Via: ABC 30
Brook and Robin Lopez — twins, Fresno natives and professional basketball players — have together donated $25,000 to help save Storyland.
The Lopez brothers donations brings the effort to save Fresno’s Storyland/Playland children’s attractions closer to an $850,000 goal. Nearly $500,000 has already been raised, making it possible to reopen Storyland earlier this month since its closure in March.
The Lopez brothers graduated from San Joaquin Memorial High School in Fresno, going on to play college basketball at Stanford. The pair was drafted by the NBA in 2008. Robin Lopez currently plays for the New York Knicks and Brook Lopez for the Brooklyn Nets.
“Storyland was a great part of us growing up in Fresno and I am so glad we are able to help bring it back to life,” said Robin Lopez in a statement.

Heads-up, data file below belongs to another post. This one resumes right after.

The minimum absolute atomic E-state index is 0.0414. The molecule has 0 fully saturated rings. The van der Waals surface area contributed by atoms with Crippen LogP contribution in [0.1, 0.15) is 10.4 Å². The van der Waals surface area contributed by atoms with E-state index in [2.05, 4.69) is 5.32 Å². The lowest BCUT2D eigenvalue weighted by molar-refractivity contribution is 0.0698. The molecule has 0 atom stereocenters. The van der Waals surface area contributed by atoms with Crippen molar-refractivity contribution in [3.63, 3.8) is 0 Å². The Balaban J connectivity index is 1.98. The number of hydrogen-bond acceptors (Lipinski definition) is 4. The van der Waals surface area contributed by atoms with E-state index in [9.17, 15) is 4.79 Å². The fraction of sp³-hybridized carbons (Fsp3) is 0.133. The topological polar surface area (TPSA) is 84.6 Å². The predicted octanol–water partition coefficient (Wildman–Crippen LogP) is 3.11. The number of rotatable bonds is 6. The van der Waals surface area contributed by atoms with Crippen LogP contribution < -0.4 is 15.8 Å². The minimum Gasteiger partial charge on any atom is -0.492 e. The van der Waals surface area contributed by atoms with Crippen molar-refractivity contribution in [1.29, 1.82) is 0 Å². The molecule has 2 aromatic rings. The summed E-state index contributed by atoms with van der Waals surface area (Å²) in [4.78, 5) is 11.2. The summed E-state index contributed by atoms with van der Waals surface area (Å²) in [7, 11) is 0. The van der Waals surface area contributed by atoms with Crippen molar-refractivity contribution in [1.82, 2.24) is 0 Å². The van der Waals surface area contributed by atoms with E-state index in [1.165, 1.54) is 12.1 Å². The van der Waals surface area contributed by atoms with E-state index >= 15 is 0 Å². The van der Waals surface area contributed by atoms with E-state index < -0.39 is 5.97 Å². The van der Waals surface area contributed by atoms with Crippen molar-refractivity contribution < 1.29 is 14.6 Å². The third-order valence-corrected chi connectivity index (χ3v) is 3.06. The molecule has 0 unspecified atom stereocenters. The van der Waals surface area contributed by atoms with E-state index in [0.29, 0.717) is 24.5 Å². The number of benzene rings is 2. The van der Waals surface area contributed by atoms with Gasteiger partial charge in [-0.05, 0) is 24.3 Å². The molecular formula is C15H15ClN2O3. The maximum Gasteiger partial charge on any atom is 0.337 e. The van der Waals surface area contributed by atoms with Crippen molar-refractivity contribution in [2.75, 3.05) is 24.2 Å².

Storyland has been renovated, and is currently in the process of being made compliant with the Americans with Disabilities Act.
Playland is scheduled to reopen in spring 2016.
“We are extremely thankful to the Lopez brothers for their generous donation,” said Bruce Batti, board member for Storyland/Playland, in a statement. “Storyland/Playland is an affordable and magical place for kids and families in our community. The fondness and memories the Lopez brothers share for the parks are similar to countless others who grew-up enjoying Storyland/Playland for the past 60 years.”
Big things are happening at Roeding Park. After months of fundraising, Rotary Storyland has officially opened its doors.
Once upon a time.
“It’s really an emotional experience,” Vice-Chairman Bruce Batti said.